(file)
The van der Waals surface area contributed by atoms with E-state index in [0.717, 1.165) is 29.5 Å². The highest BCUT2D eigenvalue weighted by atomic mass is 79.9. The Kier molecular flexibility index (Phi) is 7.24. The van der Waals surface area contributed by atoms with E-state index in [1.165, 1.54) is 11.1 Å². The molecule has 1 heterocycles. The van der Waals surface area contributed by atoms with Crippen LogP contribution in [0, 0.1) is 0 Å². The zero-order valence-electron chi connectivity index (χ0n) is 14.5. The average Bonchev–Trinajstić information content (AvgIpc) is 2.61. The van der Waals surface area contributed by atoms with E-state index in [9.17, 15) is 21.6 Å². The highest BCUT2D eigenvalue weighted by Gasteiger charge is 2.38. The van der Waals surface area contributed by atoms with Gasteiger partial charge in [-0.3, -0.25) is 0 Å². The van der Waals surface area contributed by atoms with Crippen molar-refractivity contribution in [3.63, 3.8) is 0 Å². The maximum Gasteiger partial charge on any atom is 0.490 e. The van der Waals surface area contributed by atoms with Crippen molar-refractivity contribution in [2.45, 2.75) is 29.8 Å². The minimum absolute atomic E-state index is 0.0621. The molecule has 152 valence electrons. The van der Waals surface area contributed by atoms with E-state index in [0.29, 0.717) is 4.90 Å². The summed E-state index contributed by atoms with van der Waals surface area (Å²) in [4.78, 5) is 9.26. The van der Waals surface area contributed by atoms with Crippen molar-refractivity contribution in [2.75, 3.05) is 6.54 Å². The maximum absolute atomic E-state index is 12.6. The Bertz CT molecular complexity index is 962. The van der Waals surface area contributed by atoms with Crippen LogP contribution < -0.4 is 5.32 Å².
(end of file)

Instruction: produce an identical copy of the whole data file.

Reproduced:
The van der Waals surface area contributed by atoms with E-state index in [0.717, 1.165) is 29.5 Å². The highest BCUT2D eigenvalue weighted by atomic mass is 79.9. The Kier molecular flexibility index (Phi) is 7.24. The van der Waals surface area contributed by atoms with E-state index in [1.165, 1.54) is 11.1 Å². The molecule has 1 heterocycles. The van der Waals surface area contributed by atoms with Crippen LogP contribution in [0, 0.1) is 0 Å². The zero-order valence-electron chi connectivity index (χ0n) is 14.5. The average Bonchev–Trinajstić information content (AvgIpc) is 2.61. The van der Waals surface area contributed by atoms with E-state index in [9.17, 15) is 21.6 Å². The highest BCUT2D eigenvalue weighted by Gasteiger charge is 2.38. The van der Waals surface area contributed by atoms with Gasteiger partial charge in [-0.3, -0.25) is 0 Å². The van der Waals surface area contributed by atoms with Crippen molar-refractivity contribution in [3.63, 3.8) is 0 Å². The maximum Gasteiger partial charge on any atom is 0.490 e. The van der Waals surface area contributed by atoms with Crippen molar-refractivity contribution in [2.45, 2.75) is 29.8 Å². The minimum absolute atomic E-state index is 0.0621. The molecule has 152 valence electrons. The van der Waals surface area contributed by atoms with E-state index in [0.29, 0.717) is 4.90 Å². The summed E-state index contributed by atoms with van der Waals surface area (Å²) in [4.78, 5) is 9.26. The van der Waals surface area contributed by atoms with Crippen molar-refractivity contribution in [2.75, 3.05) is 6.54 Å². The maximum absolute atomic E-state index is 12.6. The Bertz CT molecular complexity index is 962. The van der Waals surface area contributed by atoms with Crippen LogP contribution < -0.4 is 5.32 Å².